The Return of Notes From the Road by Jeremy Mackinder: Sweden, Part 2


April 24th, 2013 by Rami

As you may recall, Jeremy Mackinder, who has played bass in Whitey Morgan & the 78s, used to check in with us from the road with some entertaining and...educational...posts. Now he's playing with Deadstring Brothers (it's all relative over here at Bloodshot Records), who are on tour supporting their new album Cannery Row, which just hit the streets on 4/9. We'll be posting a few of his stories from overseas. Here he checks in with us to regale another tale from the Swedish road...

We just hit the halfway way mark for this Scandanavian tour. 9 shows done, 9 left. And it just keeps getting better.

On Sunday we were treated to an amazing night at Akkurat in Stockholm. Whiskey is expensive as hell here, I try not to think about it 'cause on the occasion that I buy one, I don't want to be wrought with guilt over it; I just want to enjoy it. Most clubs just have a few types, and for the most part we stick to wine and beer so it's manageable for clubs. Akkurat is different, a stock full of scotch, whiskey, and Bourbon and one of the most enthusiastic audiences you'll find. The place was full, to the point that they couldn't let another soul through the door. The Sunday music series there is the stuff of legend, featuring great artists and often people show up without even looking at the schedule to see who is playing. They just know it's going to be good.

That being said, there were many people there who knew every word to every Deadstring Brothers and Deadman song. The energy was electric, and the booze was flowing. An amazing time and at the end of the night the owner threw his arms around me and told me that he would be looking forward to having us again as soon as possible. Hint hint, wink wink, nudge nudge, Bjorn! Easily one of the worlds greatest clubs.

Here we are playing "Lover, Lover, Lover" with Deadman at Akkurat:

From there we headed to Orerbro to play at Grand Hotel. Orerbro was the first town I ever played in this country. It's full of great architecture and history that I can't read on the signs, but can certainly sense. If I had the time and energy to learn another country's language, it would be Swedish, mostly so I could  understand more of what they were saying rather than communicating through a bit of broken English. Orerbro also has two of my favorite Swedish folks in Anders and Kristin, who are not only great promoters and supporters, but also wondeful friends. Anders owns a the local record shop and is a fixture at SXSW each year. His enthusiasm for music is contagious, and his dance moves are legendary in our little circle.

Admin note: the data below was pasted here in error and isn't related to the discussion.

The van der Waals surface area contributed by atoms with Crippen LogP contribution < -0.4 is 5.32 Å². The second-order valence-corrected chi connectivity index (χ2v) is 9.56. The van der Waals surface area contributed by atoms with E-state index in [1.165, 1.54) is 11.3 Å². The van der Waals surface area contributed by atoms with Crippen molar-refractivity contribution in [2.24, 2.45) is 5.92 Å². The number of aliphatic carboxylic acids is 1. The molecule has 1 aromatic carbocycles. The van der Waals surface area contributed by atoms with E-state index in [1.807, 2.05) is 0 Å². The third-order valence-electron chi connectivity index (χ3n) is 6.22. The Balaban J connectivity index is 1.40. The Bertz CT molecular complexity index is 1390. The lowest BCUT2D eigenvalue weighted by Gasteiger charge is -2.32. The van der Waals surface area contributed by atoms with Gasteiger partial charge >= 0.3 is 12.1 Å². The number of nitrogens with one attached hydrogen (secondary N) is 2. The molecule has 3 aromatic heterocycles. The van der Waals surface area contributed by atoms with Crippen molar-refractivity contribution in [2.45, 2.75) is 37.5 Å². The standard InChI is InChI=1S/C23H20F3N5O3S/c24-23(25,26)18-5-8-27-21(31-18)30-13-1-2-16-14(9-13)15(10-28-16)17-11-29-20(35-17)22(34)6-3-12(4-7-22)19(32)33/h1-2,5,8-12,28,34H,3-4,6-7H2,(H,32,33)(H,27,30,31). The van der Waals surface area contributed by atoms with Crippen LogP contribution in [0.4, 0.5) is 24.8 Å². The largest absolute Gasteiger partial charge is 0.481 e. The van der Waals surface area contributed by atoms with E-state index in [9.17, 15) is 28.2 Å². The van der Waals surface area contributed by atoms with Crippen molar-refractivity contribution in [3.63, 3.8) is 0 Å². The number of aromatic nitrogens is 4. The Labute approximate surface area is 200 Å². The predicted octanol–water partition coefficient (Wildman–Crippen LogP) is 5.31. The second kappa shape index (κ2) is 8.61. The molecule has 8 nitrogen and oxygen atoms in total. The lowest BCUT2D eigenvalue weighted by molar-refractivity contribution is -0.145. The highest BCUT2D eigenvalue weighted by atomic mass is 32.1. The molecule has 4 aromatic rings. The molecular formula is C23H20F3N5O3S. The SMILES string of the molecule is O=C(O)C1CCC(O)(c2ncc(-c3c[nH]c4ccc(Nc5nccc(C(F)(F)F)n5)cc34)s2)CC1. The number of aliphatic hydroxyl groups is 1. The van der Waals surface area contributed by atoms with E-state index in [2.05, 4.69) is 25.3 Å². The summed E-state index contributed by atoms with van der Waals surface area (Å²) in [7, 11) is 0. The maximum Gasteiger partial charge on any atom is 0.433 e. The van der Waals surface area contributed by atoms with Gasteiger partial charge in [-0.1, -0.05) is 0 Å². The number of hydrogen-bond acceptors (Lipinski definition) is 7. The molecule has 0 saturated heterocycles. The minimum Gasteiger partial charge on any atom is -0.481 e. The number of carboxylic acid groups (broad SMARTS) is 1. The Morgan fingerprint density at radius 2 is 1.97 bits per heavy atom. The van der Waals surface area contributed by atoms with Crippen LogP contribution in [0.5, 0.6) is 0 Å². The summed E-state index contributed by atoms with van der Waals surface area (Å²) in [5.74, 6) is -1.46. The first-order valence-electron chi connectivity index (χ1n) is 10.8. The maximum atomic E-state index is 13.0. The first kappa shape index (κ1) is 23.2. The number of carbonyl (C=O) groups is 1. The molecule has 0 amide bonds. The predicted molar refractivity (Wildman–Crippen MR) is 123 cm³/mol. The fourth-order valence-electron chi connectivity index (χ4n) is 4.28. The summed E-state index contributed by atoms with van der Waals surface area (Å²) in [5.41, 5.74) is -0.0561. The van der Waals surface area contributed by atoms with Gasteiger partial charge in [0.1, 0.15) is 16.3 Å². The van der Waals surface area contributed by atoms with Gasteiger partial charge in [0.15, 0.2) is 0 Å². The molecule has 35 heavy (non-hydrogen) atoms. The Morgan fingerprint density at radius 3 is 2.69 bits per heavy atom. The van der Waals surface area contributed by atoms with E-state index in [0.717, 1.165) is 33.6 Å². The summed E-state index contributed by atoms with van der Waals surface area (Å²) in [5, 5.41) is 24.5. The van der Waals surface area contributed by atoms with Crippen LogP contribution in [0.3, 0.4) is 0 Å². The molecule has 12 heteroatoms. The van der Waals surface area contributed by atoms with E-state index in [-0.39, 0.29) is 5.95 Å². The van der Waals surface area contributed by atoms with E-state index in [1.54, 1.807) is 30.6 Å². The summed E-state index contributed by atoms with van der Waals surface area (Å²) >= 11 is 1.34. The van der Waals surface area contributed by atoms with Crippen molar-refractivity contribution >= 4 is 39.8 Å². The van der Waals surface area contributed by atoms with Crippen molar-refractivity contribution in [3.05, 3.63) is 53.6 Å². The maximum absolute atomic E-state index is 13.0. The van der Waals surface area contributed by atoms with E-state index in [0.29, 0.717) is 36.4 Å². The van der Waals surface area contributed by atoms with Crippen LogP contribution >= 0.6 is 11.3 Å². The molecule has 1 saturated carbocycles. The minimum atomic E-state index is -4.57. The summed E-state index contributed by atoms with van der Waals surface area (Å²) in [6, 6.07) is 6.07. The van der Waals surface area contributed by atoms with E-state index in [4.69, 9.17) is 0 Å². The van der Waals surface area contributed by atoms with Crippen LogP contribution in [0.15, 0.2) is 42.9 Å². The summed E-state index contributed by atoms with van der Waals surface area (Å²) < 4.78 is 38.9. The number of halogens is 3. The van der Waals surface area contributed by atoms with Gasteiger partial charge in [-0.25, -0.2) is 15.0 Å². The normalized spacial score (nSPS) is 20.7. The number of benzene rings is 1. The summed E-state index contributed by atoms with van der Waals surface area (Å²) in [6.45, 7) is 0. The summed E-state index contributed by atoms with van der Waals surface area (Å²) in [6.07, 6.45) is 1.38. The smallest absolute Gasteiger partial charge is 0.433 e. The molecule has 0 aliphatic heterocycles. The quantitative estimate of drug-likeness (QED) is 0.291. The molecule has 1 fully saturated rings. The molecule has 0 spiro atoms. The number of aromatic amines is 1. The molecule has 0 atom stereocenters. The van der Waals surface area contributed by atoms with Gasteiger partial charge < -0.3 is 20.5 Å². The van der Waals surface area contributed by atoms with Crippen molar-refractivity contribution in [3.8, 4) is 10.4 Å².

Anders put us onto a little secret for the next town as well. The small community of Vara has a famous cheese artisan that opened up on its day off to bless us with some history of the local cheeses, which are a huge part of Swedish meals. They shared with us a taste testing of cheeses that were aged up to 40 months to let the flavor really take hold. We bought a bit for the road, but not the blue cheese. Though it was amazing, we felt it might get a little rough smelling it in the van even after a few hours. I normally hate blue cheese, but this stuff was stunning, and I am ruined for life, for I likely will never have the taste of any blue cheese that ever compares to this.


Last night we played in Malmö, at an old church that's been converted into a club called Babel. Great sound, lights, and stage, it was likely both bands best performance here so far. The crowd was geared up, many showing up with album covers for us to sign and many who couldn't wait to buy some of their own.

This morning I had the opportunity to walk through Malmö and check out the city a bit, look at the architechture and culture and take it all in.

The mix of people was very diverse, and actually a friend of Nate's said there are over 160 nations that make up the people of Malmö; it's the melting pot of the country. I took a moment on my stroll and realized once again what a young country we are back home and how we are held together by a few thin sheets of paper while most of the rest of the world is drenched in tradition and culture. I found myself hoping against all odds that maybe someday as a nation we would take a lesson in humility, but that's something for another sort of story, for now it is time to head off to the next show and bring this party to another town.  We have 9 shows left before returning to the homeland, and I wanna drink every little last bit of this in.

All for now.
JD Mack